Difference Between Agricultural Engineering And Biomedical Engineering
Agricultural Engineering, a specialized branch of engineering that is concerned with the design, development, and application of agricultural machinery, farm structures, farm power, and soil and water control. It is a profession that, in the broadest sense, had its beginning with humanity’s first need and its struggle for existence.
The history of agricultural engineering begins with the cave, lean-to, or other crude shelter where early humans housed their few domesticated animals, and it comes up to the modern mechanical milk-production plant. It also includes developments from the back-breaking toil of harvesting grain with the hand sickle and flail to harvesting grain with the self-propelled combine, which cuts, threshes, and cleans wheat at a rate undreamed of years ago. But its history does not stop with present-day developments, for the most fascinating chapters lie ahead and are yet to be filled with advances from the teams of soil physicists, agronomists, horticulturists, plant pathologists, animal scientists, farmers, and agricultural engineers working in agricultural technology.
In the solution of a given problem, it is very often necessary for the agricultural engineer to contribute as a member of a team. For example, in a problem of mechanizing the harvest of a given crop, the basic solution may not lie in the area of machine design or redesign, but in cooperation with the botanist or plant breeder in developing a new variety of plant that is better adapted to presently available machines. Once a solution is found, the team is dependent on the agricultural engineer, perhaps more than on any other member, to translate and carry the process or development into practical usage.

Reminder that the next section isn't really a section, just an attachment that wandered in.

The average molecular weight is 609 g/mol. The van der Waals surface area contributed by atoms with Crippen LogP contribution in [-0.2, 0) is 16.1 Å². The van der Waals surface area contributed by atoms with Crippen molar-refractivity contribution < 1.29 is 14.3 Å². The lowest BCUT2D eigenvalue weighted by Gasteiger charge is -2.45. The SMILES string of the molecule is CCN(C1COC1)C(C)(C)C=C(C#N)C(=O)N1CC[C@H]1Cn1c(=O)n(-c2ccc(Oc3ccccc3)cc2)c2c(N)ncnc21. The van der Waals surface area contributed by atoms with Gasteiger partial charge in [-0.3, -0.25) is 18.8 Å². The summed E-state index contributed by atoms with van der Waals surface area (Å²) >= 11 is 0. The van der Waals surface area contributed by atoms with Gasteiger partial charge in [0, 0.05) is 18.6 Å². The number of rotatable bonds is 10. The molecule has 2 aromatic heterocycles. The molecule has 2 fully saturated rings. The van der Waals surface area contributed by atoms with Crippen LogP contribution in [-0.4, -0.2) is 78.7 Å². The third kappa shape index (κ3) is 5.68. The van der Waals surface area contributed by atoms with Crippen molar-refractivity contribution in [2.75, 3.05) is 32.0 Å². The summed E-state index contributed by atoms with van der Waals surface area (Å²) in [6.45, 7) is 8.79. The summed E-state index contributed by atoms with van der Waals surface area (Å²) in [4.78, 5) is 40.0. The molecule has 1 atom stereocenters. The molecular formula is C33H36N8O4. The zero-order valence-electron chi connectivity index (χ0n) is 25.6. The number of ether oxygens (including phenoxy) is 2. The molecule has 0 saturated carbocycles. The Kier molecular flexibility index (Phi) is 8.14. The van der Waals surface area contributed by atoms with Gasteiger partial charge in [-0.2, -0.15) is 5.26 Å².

In view of the increasing emphasis in feeding and clothing the people of the world, the horizons of the practicing agricultural engineer are becoming international in character. The demand is great for service in overseas projects sponsored by land-grant colleges and universities, in federally supported programs, and with private industries as they expand their domestic operations to international proportions.
Biomedical engineering is an interdisciplinary field that uses engineering, physics, and chemistry to develop instruments, machines, and methods for studying and treating living organisms. Biomedical engineering as a distinct profession is only about 20 years old. It is still so specialized that few universities offer graduate-level training in the field, and even fewer have undergraduate programs. Therefore biomedical engineers usually start out in a related field such as medicine or engineering. With the emphasis in medicine on electronic devices, a useful background for a biomedical engineer is electronic engineering.